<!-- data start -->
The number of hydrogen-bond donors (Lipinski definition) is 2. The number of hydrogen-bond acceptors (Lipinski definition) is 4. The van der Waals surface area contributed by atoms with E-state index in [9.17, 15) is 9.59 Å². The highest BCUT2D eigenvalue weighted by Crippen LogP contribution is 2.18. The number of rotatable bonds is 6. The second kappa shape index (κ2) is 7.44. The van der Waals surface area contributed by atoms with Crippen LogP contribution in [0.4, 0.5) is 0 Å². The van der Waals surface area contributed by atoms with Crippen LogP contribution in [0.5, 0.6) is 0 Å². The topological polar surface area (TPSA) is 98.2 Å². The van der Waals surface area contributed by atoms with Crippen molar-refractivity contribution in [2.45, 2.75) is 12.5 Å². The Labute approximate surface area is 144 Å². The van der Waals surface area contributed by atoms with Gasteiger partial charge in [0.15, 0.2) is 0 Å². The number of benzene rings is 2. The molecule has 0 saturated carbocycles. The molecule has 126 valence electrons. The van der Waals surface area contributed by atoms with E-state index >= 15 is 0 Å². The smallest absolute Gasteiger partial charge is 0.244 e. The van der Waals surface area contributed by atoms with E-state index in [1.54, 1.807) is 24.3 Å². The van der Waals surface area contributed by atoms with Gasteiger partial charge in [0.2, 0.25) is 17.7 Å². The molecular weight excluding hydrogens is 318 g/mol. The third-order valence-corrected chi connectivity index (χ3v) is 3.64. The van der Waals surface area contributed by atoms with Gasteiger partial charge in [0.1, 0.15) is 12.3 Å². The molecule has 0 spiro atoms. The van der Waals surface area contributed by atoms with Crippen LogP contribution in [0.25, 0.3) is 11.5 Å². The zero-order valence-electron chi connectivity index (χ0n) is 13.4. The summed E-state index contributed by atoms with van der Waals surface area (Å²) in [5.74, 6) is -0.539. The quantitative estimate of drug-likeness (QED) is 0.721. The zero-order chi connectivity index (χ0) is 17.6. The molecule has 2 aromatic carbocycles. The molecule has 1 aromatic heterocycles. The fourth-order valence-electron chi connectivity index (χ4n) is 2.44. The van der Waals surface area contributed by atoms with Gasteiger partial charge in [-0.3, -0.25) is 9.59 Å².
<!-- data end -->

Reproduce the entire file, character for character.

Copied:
The number of hydrogen-bond donors (Lipinski definition) is 2. The number of hydrogen-bond acceptors (Lipinski definition) is 4. The van der Waals surface area contributed by atoms with E-state index in [9.17, 15) is 9.59 Å². The highest BCUT2D eigenvalue weighted by Crippen LogP contribution is 2.18. The number of rotatable bonds is 6. The second kappa shape index (κ2) is 7.44. The van der Waals surface area contributed by atoms with Crippen LogP contribution in [0.4, 0.5) is 0 Å². The van der Waals surface area contributed by atoms with Crippen LogP contribution in [0.5, 0.6) is 0 Å². The topological polar surface area (TPSA) is 98.2 Å². The van der Waals surface area contributed by atoms with Crippen molar-refractivity contribution in [2.45, 2.75) is 12.5 Å². The Labute approximate surface area is 144 Å². The van der Waals surface area contributed by atoms with Gasteiger partial charge in [0.15, 0.2) is 0 Å². The number of benzene rings is 2. The molecule has 0 saturated carbocycles. The molecule has 126 valence electrons. The van der Waals surface area contributed by atoms with E-state index >= 15 is 0 Å². The smallest absolute Gasteiger partial charge is 0.244 e. The van der Waals surface area contributed by atoms with E-state index in [1.54, 1.807) is 24.3 Å². The van der Waals surface area contributed by atoms with Gasteiger partial charge in [0.2, 0.25) is 17.7 Å². The molecular weight excluding hydrogens is 318 g/mol. The third-order valence-corrected chi connectivity index (χ3v) is 3.64. The van der Waals surface area contributed by atoms with Gasteiger partial charge in [0.1, 0.15) is 12.3 Å². The molecule has 0 spiro atoms. The van der Waals surface area contributed by atoms with Crippen LogP contribution in [0.25, 0.3) is 11.5 Å². The zero-order valence-electron chi connectivity index (χ0n) is 13.4. The summed E-state index contributed by atoms with van der Waals surface area (Å²) in [5.74, 6) is -0.539. The quantitative estimate of drug-likeness (QED) is 0.721. The zero-order chi connectivity index (χ0) is 17.6. The molecule has 2 aromatic carbocycles. The molecule has 1 aromatic heterocycles. The fourth-order valence-electron chi connectivity index (χ4n) is 2.44. The van der Waals surface area contributed by atoms with Gasteiger partial charge in [-0.3, -0.25) is 9.59 Å².